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If you’ve been browsing the web and hit a 404 error page or an unexpected redirection, you’ve seen link rot in action. Over time, the links that hold the web together break, threatening our shared cultural history. Here’s a look at why that happens.

What Is Link Rot?

Link rot is when links in websites break over time, creating a broken or dead link. By “broken link,” we mean a link that no longer points to its intended target from when the link was first made. When you click one of these broken links, you get a 404 error or you see the wrong page or website.

Link Rot is common. A 2021 Harvard study examined hyperlinks in over 550,000 New York Times articles from 1996 to 2019 and found that 25% of links to specific pages were inaccessible, with the rate of decay growing dramatically depending on how old the links were (for example, about 6% of 2018 links were dead verses 72% of 1998 links). Another study found that out of a set of 360 links gathered in 1995, only 1.6% still worked in 2016.

Why Does Link Rot Happen?

The web is a fluid, decentralized medium with no centralized control, so content can become unavailable at any time without warning. Servers come and go, websites shut down, services migrate to new hosts, software gets updates, publications shift to new content management platforms and don’t migrate content, domains expire, and more.

There’s another related problem on the web called “content drift,” where the link remains functional but the content contained in the link has changed since the original link, which can cause trouble because the original author of the link intended to point to different information.

What’s So Bad About Losing Old Websites?

It’s the nature of the world that things decay and disappear. To keep information alive is an active process that takes time, energy, and effort. So the main problem with link rot is not necessarily that we need to store all information forever, but that electronic information and references have potentially become more fragile and vulnerable than paper ones primarily used in the past.

Many authors of journalistic articles, academic papers, and even court decisions use web links as a citation mechanism for providing vital sources of context to information presented. It’s been a problem with Wikipeda too. As Jonathan Zittrain explained in a 2021 article about link rot for The Atlantic, “Sourcing is the glue that holds humanity’s knowledge together. It’s what allows you to learn more about what’s only briefly mentioned in an article like this one, and for others to double-check the facts as I represent them to be.”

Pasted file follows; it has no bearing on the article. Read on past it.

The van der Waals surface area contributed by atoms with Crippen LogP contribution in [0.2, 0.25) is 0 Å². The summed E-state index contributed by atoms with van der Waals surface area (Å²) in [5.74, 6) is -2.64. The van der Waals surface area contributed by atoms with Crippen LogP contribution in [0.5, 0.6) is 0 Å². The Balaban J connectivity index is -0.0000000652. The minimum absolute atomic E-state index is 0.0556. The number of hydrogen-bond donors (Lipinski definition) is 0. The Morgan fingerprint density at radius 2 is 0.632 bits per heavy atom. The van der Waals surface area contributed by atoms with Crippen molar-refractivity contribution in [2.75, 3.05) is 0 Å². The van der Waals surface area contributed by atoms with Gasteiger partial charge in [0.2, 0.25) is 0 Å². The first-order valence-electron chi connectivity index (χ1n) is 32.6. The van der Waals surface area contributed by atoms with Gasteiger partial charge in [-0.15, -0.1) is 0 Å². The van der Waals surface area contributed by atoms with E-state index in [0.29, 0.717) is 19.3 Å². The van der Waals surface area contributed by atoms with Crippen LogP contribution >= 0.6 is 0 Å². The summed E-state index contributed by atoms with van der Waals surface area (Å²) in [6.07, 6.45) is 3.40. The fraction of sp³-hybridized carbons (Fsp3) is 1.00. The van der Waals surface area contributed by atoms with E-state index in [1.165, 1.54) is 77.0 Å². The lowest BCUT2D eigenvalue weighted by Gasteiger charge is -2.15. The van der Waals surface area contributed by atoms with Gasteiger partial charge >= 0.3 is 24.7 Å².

If links break and sources become unavailable, it’s much harder for a reader to judge whether the author has honestly and accurately represented the original source of information. And even beyond linking, some websites provide information online that can’t be found anywhere else. Losing those pages create gaps in humanity’s collective knowledge and holes in the fabric of our shared culture.

What’s the Solution to Link Rot?

Experts consider link rot and content drift to be endemic to the web as it is currently designed. That means it’s a part of the web’s fundamental nature that will not go away unless we try to actively correct or mitigate it.

One of the most effective solutions to the link rot problem so far emerged in 1996 with the Internet Archive, which has maintained a public archive of billions of websites for the past 25 years. If you find a broken link, visit the Internet Archive’s Wayback Machine and paste the link into its search bar. If the site has been captured, you’ll be able to browse the results. Or if the site recently went down, it may be possible to view the original content from a cached copy that Google stores.

Beyond the Internet Archive, a Harvard-led project called Perma.cc captures permanent versions of websites with the aim of long-term academic and legal citation. A consortium of libraries maintains the links, so they should stick around for a while. The goal is to create links that don’t rot—they should persist as long as the Perma.cc archive is maintained.

Other potential solutions to link rot are still on the bleeding edge, including potential Web 3.0 solutions and distributed data hosing thanks to protocols such as IPFS. Although ironically, hundreds of years from now, it’s possible that the only websites from this era that survive will be those that people printed out on paper. Stay safe out there!

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Profile Photo for Benj Edwards Benj Edwards
Benj Edwards is a former Associate Editor for How-To Geek. Now, he is an AI and Machine Learning Reporter for Ars Technica. For over 15 years, he has written about technology and tech history for sites such as The Atlantic, Fast Company, PCMag, PCWorld, Macworld, Ars Technica, and Wired. In 2005, he created Vintage Computing and Gaming, a blog devoted to tech history. He also created The Culture of Tech podcast and regularly contributes to the Retronauts retrogaming podcast.
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